Opinion | A Laptop Window on the Oligarchy

Opinion | A Laptop Window on the Oligarchy

Joe Biden’s son Hunter speaks virtually to the Democratic National Convention in Milwaukee, Aug. 20.



Step one, help yourself to tasty assets from the public trough. Step two, figure out how to keep them.

The best investment in Ukrainian history may be about to become even better—Burisma’s recruiting of Hunter Biden to its board. After a government minister allegedly awards himself lucrative gas rights, the Ukrainian people overthrow a regime famous for its corruption. In the normal course of events, a successor regime would seek to establish its bona fides by clawing back the disputed gas rights, except for one thing: The new government, under military threat from Russia, is desperately dependent on a U.S. administration whose vice president was Joe Biden.

It was unnecessary for Mr. Biden to do anything. The new regime was checkmated from the start in its desire to relieve Burisma of its questionably obtained assets. Now U.S. reporters frightened to be seen playing it straight in the middle of an election insist there’s nothing to see here except the sad misjudgment of Mr. Biden’s dissolute son. A normal person, though, can’t help regarding Burisma as the culminating chapter in a Hunter Biden career in which, from day one, every job and opportunity was handed to him by someone seeking influence with his father.

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Nothing may be illegal here; voters can decide what to make of it. But it ought to register with you how cravenly some in the mainstream media are trying convince you something isn’t true that they know is true. The New York Post revelations are unlike many things you’ve seen reported as “news” lately: There is meticulous, transparent sourcing. The technician who ended up in possession of Hunter’s laptop is described in detail and has now been identified by name by other news outlets and even outed himself. The named persons of Rudy Giuliani and Steve Bannon vouched for how the data came into the Post’s hands. Compare this to the vague, anonymous sourcing of so many Russia collusion stories or the

New York Times’s

mysteriously sourced “tax-return data” (not tax returns) of Donald Trump.

Mr. Biden is favored in the polls but he may need Democrats to win the Senate to fend off three damaging words in one Hunter email—“the big guy,” for whom Hunter is seen demanding a secret, disguised 10% share in a proposed Chinese joint venture. Fox News has since reported that the phrase refers to the former vice president.

“Oh God,” Rep. Alexandria Ocasio-Cortez exclaimed a year ago. “In any other country, Joe Biden and I would not be in the same party.’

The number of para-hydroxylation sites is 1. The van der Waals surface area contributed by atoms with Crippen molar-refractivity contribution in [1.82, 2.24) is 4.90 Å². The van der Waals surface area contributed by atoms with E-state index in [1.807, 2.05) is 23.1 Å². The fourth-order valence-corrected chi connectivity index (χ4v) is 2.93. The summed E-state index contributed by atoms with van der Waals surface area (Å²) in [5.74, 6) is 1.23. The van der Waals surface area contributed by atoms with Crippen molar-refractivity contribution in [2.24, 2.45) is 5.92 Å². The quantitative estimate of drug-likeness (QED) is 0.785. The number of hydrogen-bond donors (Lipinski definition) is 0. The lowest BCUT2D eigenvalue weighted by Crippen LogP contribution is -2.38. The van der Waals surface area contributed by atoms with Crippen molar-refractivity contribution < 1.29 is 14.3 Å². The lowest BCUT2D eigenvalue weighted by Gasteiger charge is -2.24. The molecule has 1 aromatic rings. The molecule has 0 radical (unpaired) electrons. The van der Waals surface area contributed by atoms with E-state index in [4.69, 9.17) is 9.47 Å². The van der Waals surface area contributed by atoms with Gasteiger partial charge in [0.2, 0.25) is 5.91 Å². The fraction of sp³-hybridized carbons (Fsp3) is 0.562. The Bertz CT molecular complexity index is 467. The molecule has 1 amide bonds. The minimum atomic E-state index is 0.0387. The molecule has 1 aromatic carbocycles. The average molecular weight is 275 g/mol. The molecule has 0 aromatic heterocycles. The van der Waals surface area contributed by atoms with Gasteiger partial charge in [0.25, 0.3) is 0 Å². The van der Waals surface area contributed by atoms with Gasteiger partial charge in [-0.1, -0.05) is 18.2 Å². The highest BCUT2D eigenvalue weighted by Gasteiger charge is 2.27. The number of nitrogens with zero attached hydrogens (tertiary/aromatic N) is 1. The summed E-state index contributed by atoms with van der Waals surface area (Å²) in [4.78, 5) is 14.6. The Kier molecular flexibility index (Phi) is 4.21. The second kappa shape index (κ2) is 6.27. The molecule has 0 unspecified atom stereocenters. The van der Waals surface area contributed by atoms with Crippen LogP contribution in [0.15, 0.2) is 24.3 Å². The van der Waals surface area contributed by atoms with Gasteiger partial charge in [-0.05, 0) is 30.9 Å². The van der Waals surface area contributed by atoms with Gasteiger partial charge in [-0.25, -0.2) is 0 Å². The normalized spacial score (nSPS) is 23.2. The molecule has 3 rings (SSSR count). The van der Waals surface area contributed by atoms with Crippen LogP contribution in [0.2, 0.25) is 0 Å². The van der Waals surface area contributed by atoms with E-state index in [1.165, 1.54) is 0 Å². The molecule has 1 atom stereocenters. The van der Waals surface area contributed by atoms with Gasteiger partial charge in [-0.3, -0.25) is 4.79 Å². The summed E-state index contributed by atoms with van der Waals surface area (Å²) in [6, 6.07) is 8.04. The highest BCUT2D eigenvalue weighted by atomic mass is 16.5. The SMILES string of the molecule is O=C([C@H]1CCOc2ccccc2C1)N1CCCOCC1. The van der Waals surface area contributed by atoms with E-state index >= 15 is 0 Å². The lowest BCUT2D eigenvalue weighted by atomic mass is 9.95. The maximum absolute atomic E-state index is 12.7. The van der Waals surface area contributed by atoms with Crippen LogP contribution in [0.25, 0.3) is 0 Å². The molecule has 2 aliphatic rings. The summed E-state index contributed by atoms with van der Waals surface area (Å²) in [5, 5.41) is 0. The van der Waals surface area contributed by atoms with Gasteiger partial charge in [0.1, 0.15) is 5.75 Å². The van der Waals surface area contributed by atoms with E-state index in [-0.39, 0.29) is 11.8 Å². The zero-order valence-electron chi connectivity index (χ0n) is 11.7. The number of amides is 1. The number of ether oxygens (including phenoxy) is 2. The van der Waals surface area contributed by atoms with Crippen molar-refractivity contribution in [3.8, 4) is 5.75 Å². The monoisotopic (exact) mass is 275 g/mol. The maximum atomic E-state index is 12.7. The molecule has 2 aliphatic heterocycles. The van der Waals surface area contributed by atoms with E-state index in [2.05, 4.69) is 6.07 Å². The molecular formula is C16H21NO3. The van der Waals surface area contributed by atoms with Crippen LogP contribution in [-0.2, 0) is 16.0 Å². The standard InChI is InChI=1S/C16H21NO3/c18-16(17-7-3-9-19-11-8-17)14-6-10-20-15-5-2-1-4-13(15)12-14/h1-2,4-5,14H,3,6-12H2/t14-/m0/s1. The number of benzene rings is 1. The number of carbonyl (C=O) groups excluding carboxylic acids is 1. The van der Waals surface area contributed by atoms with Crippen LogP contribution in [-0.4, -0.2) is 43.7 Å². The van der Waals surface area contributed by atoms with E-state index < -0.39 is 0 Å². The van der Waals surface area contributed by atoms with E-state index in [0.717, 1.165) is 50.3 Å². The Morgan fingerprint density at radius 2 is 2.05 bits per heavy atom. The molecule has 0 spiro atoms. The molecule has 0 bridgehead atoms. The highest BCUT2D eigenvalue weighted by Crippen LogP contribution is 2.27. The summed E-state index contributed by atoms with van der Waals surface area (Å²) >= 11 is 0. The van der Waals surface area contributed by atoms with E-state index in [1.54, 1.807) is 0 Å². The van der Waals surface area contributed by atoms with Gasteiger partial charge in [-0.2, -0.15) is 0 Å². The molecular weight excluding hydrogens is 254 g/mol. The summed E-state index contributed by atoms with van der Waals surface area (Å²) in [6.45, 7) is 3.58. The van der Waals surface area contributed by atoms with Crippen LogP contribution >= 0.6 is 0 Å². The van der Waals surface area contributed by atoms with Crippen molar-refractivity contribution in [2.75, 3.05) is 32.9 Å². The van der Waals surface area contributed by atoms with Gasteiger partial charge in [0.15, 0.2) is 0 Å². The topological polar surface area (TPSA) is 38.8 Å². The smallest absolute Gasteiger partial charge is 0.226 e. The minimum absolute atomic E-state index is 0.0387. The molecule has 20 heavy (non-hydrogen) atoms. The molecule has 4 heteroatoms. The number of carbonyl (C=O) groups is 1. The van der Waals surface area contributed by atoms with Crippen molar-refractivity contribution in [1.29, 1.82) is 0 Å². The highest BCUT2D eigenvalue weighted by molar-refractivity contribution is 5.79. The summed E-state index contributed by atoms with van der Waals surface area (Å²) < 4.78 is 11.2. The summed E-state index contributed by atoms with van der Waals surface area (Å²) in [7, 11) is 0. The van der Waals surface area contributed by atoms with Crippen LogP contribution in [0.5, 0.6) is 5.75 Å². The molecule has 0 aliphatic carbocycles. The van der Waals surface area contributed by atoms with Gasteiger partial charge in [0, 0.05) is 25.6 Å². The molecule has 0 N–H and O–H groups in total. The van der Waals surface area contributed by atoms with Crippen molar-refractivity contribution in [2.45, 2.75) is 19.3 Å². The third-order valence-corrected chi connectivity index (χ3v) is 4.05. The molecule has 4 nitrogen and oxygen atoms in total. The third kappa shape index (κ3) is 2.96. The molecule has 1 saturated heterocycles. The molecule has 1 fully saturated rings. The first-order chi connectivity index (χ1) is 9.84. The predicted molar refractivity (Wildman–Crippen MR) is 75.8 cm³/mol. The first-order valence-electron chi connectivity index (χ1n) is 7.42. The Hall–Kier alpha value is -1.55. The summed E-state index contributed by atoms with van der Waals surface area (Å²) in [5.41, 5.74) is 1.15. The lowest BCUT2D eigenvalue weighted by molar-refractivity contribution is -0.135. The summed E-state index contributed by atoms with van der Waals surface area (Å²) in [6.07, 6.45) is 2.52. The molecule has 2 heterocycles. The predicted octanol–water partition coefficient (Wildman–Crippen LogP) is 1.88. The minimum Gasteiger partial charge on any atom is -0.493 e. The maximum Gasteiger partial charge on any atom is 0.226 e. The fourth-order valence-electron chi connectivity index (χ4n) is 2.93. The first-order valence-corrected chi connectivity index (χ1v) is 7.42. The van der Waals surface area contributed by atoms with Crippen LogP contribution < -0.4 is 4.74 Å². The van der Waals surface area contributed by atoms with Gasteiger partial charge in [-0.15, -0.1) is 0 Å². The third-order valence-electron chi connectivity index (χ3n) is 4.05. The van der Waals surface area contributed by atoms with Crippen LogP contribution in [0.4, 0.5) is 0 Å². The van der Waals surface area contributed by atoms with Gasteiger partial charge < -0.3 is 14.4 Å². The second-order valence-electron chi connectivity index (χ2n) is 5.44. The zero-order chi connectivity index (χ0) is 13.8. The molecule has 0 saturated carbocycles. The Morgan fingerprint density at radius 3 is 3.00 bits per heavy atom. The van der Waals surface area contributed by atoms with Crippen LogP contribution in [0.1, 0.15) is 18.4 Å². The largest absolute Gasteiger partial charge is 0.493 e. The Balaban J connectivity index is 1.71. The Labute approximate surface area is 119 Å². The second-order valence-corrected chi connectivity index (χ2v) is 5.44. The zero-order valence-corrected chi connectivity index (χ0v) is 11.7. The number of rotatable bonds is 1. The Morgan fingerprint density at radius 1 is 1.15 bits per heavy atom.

She’s on to something. The economist Harold Hotelling long ago described how, in a duopoly market (such as our two-party political system), competitors gravitate toward strategies of “minimal differentiation.” Those who are distracted by the show (which is the show’s job) imagine Republican and Democratic governments are night and day. They aren’t, though the atmospherics have lately become more polarized thanks to a Big Data incentive to focus on getting a party’s sluggish supporters off the sofa rather than pursuing converts. If there is a more waxen emblem of elite monoculture than Joe Biden, none leaps to mind. Indeed, everything about the Burisma story testifies to why he would seem “safe hands” to the vested donor class symbolized by K Street.

The two-party system has served America well for two centuries, but the government it oversees has evolved into a vast rent-seeking and redistribution apparatus the founders never envisioned. Reforms Americans might want seem permanently blocked by Beltway influencers: A cost-effective health-care system. A tax code that isn’t a piñata for special interests. A primary education system that doesn’t treat its neediest customers as chattels even as it provides good service to those who can use a competitive real-estate market to force local officials to respond to parental desire for better schools.

Ms. Ocasio-Cortez is probably wrong about one thing: A European-style system of five, six or more parties would likely only accentuate America’s static unreformability.

Mr. Trump is an imperfect vehicle, but who in at least 2,000 years hasn’t been? His voters are the ones who have been most disrespected by the relentless dishonesty of the Democratic and media campaign to delegitimize the 2016 election. If you need any more proof that James Clapper, President Obama’s director of national intelligence, is himself a source of disinformation aimed at the American public, see his claim that the Biden laptop, with its trove of photos and messages whose authenticity the Bidens haven’t disputed, is a product of “classic textbook Soviet Russian tradecraft.”

The two-party system is not beyond redemption. In fact, we’re coming to the end of a four-year experiment testifying to its ability to generate “outsider” pressure for change. The results have been far from unpromising, notwithstanding the fog machine of an unimaginative and conformist press. And the most promising of all is that such an experiment could even take place. That lesson should continue to percolate no matter what happens on Nov. 3.

Twitter CEO Jack Dorsey may appear before the Senate Judiciary Committee to explain the company’s unprecedented speech blackout against a New York Post story that could embarrass the Joe Biden campaign. Images: NY Post/AFP/Getty Composite: Mark Kelly

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Appeared in the October 21, 2020, print edition.

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